The judiciary in many countries is seen as above reproach and there are several newspapers that are extra cautious when reporting on court cases and judges for fear of attracting judicial ire and the sword of contempt upon themselves. Such concerns do not bode well for honest and bold reporting.
A G Noorani
THERE is no doubt that it is an uneasy relationship. But they — the press and the judiciary — badly need each other to fend off a power-hungry state. Both need each other whenever the executive abuses its power against either of them.
It was Lord David Pannick who wrote the excellent book Judges in 1987 in which he opined: “Criticism of judges by politicians produces the most extreme reaction from defenders of judicial sanctity.”
He continued: “By far the most vigorous champion in recent years of judicial immunity from criticism by politicians has been Lord Hailsham. This is, to say the least, somewhat surprising in the light of his own record of forthright criticism of judicial imperfections and his own willingness as Lord Chancellor to make public criticisms of errant judges in certain circumstances.
“… So powerful is the idea that judges must not be criticised that it has even led to the rebuke of a judge who had commented adversely on the decision of other judges.
“In a 1971 case Mr Justice Lawson gave his reasons for doubting the correctness of an earlier decision of the Court of Appeal. Nevertheless, he concluded, ‘I am bound by the decision in [the earlier case], although I am compelled to say, again with the greatest respect, that I believe it to have been wrongly decided’. The Court of Appeal was very unhappy. Lord Justice Davies replied, ‘with the greatest respect to Lawson J.’, that he thought that ‘those observations were out of place. It is unusual and, I am bound to say, undesirable, in my opinion, for a judge sitting at first instance … to express the opinion, although accepting that he is bound by it, that a decision, and a fairly recent decision, of this court was wrong’.”
Why should those who stand up to defend the courts think that criticising the courts is wrong and dangerous?
Pannick makes the point that: “The benefits of freedom of expression are as strong in this context as in others. Criticism of the judges will not damage the rule of law. It may, by identifying defects in the legal system, promote the cause of justice. Where criticism is wrong or misguided, one should have confidence in the strength of the institution to demonstrate by its conduct that it serves a valuable function and does its job well.”
Indeed, just as the media raises its voice against what it sees as defects in other institutions, it must play its due role in checking judicial behaviour as well. As Lord Denning, the great British jurist, observed, newspaper reporters note all that goes on and write a fair and accurate account. After all, they are what he describes as “the watchdog of justice”. “The judge,” he said in his book The Road to Justice, “will be careful to see that the trial is fairly and properly conducted if he realises that any unfairness or impropriety will be noted by those in court and may be reported in the press. He will be more anxious to give a correct decision if he knows that his reasons must justify themselves at the bar of public opinion.”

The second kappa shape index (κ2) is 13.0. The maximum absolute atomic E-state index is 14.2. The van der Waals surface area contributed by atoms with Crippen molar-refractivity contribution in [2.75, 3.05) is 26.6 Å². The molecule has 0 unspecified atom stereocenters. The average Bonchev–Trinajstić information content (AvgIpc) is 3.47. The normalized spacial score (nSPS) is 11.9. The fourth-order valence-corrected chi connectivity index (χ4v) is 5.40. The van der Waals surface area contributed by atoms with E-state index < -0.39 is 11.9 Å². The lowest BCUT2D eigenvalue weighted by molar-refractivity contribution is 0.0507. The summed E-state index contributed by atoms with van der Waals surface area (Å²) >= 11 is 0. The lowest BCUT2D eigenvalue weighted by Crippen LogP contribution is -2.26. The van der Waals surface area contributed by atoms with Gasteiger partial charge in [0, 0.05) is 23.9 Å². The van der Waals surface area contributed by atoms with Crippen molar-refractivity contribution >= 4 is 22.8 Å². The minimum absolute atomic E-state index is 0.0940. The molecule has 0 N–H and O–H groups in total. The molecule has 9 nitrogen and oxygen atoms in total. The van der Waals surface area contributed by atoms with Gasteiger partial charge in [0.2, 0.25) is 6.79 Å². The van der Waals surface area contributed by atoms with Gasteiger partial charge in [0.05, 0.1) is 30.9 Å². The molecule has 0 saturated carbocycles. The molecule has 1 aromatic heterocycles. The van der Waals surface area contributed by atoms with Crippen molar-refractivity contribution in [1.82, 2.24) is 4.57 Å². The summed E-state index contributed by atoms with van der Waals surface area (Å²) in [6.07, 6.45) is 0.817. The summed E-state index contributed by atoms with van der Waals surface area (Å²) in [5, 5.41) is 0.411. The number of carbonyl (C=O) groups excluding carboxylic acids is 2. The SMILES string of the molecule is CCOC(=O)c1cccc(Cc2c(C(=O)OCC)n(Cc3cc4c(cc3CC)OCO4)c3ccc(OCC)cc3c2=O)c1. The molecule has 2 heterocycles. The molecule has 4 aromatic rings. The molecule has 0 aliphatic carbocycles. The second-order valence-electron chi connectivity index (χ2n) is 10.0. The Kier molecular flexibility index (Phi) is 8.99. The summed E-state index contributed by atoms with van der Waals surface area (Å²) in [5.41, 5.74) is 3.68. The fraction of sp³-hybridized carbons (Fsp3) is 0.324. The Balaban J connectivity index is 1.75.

Academic Shimon Shetreet has quoted Lord Denning in his work Judges on Trial, “Justice has no place in darkness and secrecy. When a judge sits on a case, he himself is on trial … If there is any misconduct on [his] part, any bias or prejudice, there is a reporter to keep an eye on him.” Golden words.
That the media’s role in checking judicial conduct is crucial in a democracy cannot be exaggerated. “It is to be noted,” wrote Shetreet, “that only the press constantly and publicly criticises judicial conduct. Parliament … is restrained by self-imposed rules barring criticism of judges except upon a substantive motion; while these rules are sometimes ignored they are normally enforced and it takes a serious misbehaviour to induce MPs to table motions criticising a judge, let alone an address for his removal.”
According to him, the press is “the only mechanism of discipline which operates constantly and in the open … [and] … shares a considerable portion of the responsibility for acting as a check on the judges”.
He quotes from a report that “a large measure of responsibility rests upon the Press to keep a constant watch on the proceedings in the courts at all levels and to make such criticisms as appear necessary in the interests of justice”.
The role of the press vis-à-vis the judiciary is clear then — it must report, where warranted, judicial misbehaviour. However, the judiciary in many countries is seen as above reproach and there are several newspapers that are extra cautious when reporting on court cases and judges for fear of attracting judicial ire and the sword of contempt upon themselves. Such concerns do not bode well for honest and bold reporting.
The writer is an author and a lawyer based in Mumbai. The article originally appeared on The Dawn.